In other words, it is better to die than sin. This is a hard teaching, and we often rationalize our sin by saying things like “my sins aren’t as bad as Judas’, so I am fine.” Yet this fails to recognize that all sin separates us from God. To die, separated from God for all eternity, is a worse fate than anything we can encounter on this earth. For however much pain and suffering or inversely joy and happiness we go through on this Earth, it will end when we die. Eternity will not.

Jesus did not promise us an easy life, in fact he told us to pick up our cross daily and follow him. To follow Jesus is to suffer in this life for the sake of the next. This is evident in the readings from Isaiah and today’s psalm. We must offer up our sufferings to God and trust in God to help us. Yet, while these reading show how we suffer for the sake of the kingdom of God, they also show that while we may suffer and undergo trials, God will be with us.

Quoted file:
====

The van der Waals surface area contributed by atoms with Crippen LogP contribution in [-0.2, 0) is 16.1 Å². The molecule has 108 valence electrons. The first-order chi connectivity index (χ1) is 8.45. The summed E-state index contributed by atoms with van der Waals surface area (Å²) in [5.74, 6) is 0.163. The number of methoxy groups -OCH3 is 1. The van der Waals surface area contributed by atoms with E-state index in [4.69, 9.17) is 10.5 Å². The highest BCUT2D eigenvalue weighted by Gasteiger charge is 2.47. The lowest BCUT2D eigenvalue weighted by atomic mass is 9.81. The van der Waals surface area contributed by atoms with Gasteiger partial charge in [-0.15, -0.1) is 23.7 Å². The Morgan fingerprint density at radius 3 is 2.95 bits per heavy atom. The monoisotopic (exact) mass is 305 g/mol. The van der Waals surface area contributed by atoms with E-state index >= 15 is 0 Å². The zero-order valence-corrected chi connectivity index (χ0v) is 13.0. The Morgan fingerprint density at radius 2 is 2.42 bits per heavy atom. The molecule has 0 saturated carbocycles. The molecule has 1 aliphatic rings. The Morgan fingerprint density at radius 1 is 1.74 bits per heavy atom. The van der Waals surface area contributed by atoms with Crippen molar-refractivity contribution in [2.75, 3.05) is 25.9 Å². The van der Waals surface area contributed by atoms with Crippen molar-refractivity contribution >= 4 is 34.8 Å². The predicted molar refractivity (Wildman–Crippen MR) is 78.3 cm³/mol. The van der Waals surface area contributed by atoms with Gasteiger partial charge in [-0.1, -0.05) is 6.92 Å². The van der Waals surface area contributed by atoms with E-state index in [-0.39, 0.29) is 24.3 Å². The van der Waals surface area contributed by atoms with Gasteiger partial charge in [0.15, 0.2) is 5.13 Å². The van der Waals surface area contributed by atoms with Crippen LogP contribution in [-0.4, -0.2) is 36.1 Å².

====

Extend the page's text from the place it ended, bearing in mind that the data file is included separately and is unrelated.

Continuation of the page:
Lastly, it is good to remember that Judas was not the only apostle to betray Jesus; Peter did as well. Yet after Peter sinned, he repented and turned back to God and became a great saint. If we break our relationship with God through sin, if we are truly sorry for our sins, we can repair it through confession and get a second chance at eternal life with God.

Do I believe it is better to die than sin?
When I sin do I repair my relationship with God as soon as possible?


Father Ed Bakker
Anglican Catholic Church / Original Province
Mission of Saint Aidan of Lindisfarne
Launceston Tasmania
Australia